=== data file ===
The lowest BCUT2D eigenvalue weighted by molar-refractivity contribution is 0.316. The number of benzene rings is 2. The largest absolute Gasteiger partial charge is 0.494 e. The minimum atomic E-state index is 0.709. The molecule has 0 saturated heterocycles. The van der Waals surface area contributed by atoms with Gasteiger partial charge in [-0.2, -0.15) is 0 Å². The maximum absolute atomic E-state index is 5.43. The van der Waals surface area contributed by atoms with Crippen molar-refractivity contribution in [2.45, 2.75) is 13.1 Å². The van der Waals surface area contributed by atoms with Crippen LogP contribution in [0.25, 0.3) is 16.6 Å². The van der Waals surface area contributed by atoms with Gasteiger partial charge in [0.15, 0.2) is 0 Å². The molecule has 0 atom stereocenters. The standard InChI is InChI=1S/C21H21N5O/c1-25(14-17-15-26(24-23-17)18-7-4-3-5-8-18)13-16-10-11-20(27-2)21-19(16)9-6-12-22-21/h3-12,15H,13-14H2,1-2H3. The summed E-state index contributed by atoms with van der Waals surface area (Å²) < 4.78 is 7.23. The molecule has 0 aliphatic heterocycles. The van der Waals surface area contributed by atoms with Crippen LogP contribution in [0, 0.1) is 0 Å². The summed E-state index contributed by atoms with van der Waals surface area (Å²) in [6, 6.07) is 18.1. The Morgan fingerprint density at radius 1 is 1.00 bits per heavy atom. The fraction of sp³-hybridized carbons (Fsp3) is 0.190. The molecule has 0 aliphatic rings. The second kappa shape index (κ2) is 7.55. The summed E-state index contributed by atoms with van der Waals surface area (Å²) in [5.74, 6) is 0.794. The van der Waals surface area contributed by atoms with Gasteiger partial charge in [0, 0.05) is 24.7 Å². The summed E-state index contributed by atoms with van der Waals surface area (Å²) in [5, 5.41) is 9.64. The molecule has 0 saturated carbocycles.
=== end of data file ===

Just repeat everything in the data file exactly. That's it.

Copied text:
The lowest BCUT2D eigenvalue weighted by molar-refractivity contribution is 0.316. The number of benzene rings is 2. The largest absolute Gasteiger partial charge is 0.494 e. The minimum atomic E-state index is 0.709. The molecule has 0 saturated heterocycles. The van der Waals surface area contributed by atoms with Gasteiger partial charge in [-0.2, -0.15) is 0 Å². The maximum absolute atomic E-state index is 5.43. The van der Waals surface area contributed by atoms with Crippen molar-refractivity contribution in [2.45, 2.75) is 13.1 Å². The van der Waals surface area contributed by atoms with Crippen LogP contribution in [0.25, 0.3) is 16.6 Å². The van der Waals surface area contributed by atoms with Gasteiger partial charge in [0.15, 0.2) is 0 Å². The molecule has 0 atom stereocenters. The standard InChI is InChI=1S/C21H21N5O/c1-25(14-17-15-26(24-23-17)18-7-4-3-5-8-18)13-16-10-11-20(27-2)21-19(16)9-6-12-22-21/h3-12,15H,13-14H2,1-2H3. The summed E-state index contributed by atoms with van der Waals surface area (Å²) < 4.78 is 7.23. The molecule has 0 aliphatic heterocycles. The van der Waals surface area contributed by atoms with Crippen LogP contribution in [0, 0.1) is 0 Å². The summed E-state index contributed by atoms with van der Waals surface area (Å²) in [6, 6.07) is 18.1. The Morgan fingerprint density at radius 1 is 1.00 bits per heavy atom. The fraction of sp³-hybridized carbons (Fsp3) is 0.190. The molecule has 0 aliphatic rings. The second kappa shape index (κ2) is 7.55. The summed E-state index contributed by atoms with van der Waals surface area (Å²) in [5.74, 6) is 0.794. The van der Waals surface area contributed by atoms with Gasteiger partial charge in [0, 0.05) is 24.7 Å². The summed E-state index contributed by atoms with van der Waals surface area (Å²) in [5, 5.41) is 9.64. The molecule has 0 saturated carbocycles.